Most controversies would soon be ended, if those engaged in them would first accurately define their terms, and then adhere to their definitions. --Tryon Edwards
We stayed in Invention today. First we took turns reading our definitions. The LTW way of defining a term causes us to look at both generalities and specifics. We have to keep our focus on the actual issue, too. At our house we tend to randomly include ALL the possibilities and go off on tangents, but definitions ought to discriminate.
After definitions, the kids turned in their ANI charts. Aravis was distressed because she only had around eighteen things on each list. (We were going for thirty.) She had detailed sentences for most of her points, sometimes several lines long. I was sure she already had thirty things on each list! I told her to list only one detail per bullet point. She was relieved.
On Thursday, we will move into Arrangement and learn about the exordium. I am excited. The exordium is the introductory part of the essay. At our house we have always called it the hook. This is the part where the writer reels us in and we as readers decide whether we want to stay.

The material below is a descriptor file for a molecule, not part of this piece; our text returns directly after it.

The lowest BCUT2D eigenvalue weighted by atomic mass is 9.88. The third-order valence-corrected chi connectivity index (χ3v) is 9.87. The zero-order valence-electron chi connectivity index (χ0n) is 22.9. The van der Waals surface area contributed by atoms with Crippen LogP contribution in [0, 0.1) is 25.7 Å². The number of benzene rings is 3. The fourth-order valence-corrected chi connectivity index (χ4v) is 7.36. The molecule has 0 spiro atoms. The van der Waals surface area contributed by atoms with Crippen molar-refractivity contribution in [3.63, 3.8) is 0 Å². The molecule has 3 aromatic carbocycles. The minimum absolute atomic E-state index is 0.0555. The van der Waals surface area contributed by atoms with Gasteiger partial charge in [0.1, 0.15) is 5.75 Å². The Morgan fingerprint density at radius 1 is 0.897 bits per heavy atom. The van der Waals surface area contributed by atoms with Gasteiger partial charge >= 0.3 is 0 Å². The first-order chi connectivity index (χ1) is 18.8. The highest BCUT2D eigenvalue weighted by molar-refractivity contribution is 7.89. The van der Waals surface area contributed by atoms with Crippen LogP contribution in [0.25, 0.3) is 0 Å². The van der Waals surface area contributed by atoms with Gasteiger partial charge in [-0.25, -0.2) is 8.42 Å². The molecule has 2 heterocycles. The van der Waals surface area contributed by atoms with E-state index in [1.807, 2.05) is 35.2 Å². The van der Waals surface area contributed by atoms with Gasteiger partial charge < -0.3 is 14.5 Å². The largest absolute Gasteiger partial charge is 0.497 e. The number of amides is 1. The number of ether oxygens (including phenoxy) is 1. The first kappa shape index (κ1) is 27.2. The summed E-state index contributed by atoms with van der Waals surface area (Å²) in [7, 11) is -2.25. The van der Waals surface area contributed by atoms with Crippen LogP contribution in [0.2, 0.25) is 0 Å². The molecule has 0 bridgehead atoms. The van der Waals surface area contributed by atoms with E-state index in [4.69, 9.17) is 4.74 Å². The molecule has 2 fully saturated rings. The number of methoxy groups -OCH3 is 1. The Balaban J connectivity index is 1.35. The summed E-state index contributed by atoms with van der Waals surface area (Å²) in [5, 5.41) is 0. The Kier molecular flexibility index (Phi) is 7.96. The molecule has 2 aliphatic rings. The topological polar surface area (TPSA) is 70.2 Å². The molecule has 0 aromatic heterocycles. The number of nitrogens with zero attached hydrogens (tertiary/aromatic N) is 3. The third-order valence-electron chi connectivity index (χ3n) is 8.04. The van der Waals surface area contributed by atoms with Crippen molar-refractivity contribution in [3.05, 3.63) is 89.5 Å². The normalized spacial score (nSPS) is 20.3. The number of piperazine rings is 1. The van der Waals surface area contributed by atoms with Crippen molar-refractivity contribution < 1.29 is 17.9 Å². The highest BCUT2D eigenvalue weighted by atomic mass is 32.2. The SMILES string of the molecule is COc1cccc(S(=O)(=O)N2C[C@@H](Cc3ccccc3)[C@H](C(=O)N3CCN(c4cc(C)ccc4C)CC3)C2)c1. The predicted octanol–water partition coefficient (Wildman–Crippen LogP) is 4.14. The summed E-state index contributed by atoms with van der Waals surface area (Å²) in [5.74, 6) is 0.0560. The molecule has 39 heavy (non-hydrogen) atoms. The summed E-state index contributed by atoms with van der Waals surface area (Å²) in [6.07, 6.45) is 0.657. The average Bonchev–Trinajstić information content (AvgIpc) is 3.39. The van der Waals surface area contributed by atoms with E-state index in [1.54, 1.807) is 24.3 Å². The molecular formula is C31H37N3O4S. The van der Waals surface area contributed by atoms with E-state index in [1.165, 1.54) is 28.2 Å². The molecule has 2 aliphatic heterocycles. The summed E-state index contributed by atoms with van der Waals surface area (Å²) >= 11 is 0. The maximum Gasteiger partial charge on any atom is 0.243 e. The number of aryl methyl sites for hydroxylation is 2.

I started this post with an exordium. I came up with several others, too:
* Three out of five members of our family are learning to write using Lost Tools of Writing.
* There was once a young man who, in his youth, professed his desire to become a great writer. When asked to define great, he said, "I want to write stuff that the whole world will read, stuff that people will react to on a truly emotional level, stuff that will make them scream, cry, howl in pain and anger!"
He now works for Microsoft writing error messages.
* Dare to define!
* I first learned about defining terms from Mortimer J. Adler in How to Read a Book. He said to me, "Reader, you cannot understand where an author is coming from until you know his terms." (Okay, I am paraphrasing a bit.)
* Imagine a world where words have no meaning.